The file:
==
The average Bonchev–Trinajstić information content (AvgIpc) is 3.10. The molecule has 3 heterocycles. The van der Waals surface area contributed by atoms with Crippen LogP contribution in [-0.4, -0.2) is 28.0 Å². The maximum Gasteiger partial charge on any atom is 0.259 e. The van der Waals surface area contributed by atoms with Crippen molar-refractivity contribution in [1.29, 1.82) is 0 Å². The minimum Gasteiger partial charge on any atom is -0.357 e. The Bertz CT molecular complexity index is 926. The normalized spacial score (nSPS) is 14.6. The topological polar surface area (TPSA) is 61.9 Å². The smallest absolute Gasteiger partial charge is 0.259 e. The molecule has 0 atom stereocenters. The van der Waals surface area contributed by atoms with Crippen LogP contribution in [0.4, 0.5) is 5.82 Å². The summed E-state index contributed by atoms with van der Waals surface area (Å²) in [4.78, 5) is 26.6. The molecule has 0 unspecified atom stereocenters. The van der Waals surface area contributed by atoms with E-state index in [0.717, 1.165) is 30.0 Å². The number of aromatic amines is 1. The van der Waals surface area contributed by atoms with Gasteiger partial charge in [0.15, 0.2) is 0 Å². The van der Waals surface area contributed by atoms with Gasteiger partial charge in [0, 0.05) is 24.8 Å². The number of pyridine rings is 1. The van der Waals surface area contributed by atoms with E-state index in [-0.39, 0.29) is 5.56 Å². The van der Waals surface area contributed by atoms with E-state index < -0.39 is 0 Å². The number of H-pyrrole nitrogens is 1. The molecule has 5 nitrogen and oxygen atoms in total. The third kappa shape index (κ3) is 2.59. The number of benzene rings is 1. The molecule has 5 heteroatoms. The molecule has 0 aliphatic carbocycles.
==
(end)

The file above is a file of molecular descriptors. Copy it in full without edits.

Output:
The average Bonchev–Trinajstić information content (AvgIpc) is 3.10. The molecule has 3 heterocycles. The van der Waals surface area contributed by atoms with Crippen LogP contribution in [-0.4, -0.2) is 28.0 Å². The maximum Gasteiger partial charge on any atom is 0.259 e. The van der Waals surface area contributed by atoms with Crippen molar-refractivity contribution in [1.29, 1.82) is 0 Å². The minimum Gasteiger partial charge on any atom is -0.357 e. The Bertz CT molecular complexity index is 926. The normalized spacial score (nSPS) is 14.6. The topological polar surface area (TPSA) is 61.9 Å². The smallest absolute Gasteiger partial charge is 0.259 e. The molecule has 0 atom stereocenters. The van der Waals surface area contributed by atoms with Crippen LogP contribution in [0.4, 0.5) is 5.82 Å². The summed E-state index contributed by atoms with van der Waals surface area (Å²) in [4.78, 5) is 26.6. The molecule has 0 unspecified atom stereocenters. The van der Waals surface area contributed by atoms with E-state index in [0.717, 1.165) is 30.0 Å². The number of aromatic amines is 1. The van der Waals surface area contributed by atoms with Gasteiger partial charge in [0.15, 0.2) is 0 Å². The van der Waals surface area contributed by atoms with Gasteiger partial charge in [0, 0.05) is 24.8 Å². The number of pyridine rings is 1. The van der Waals surface area contributed by atoms with E-state index in [-0.39, 0.29) is 5.56 Å². The van der Waals surface area contributed by atoms with E-state index < -0.39 is 0 Å². The number of H-pyrrole nitrogens is 1. The molecule has 5 nitrogen and oxygen atoms in total. The third kappa shape index (κ3) is 2.59. The number of benzene rings is 1. The molecule has 5 heteroatoms. The molecule has 0 aliphatic carbocycles.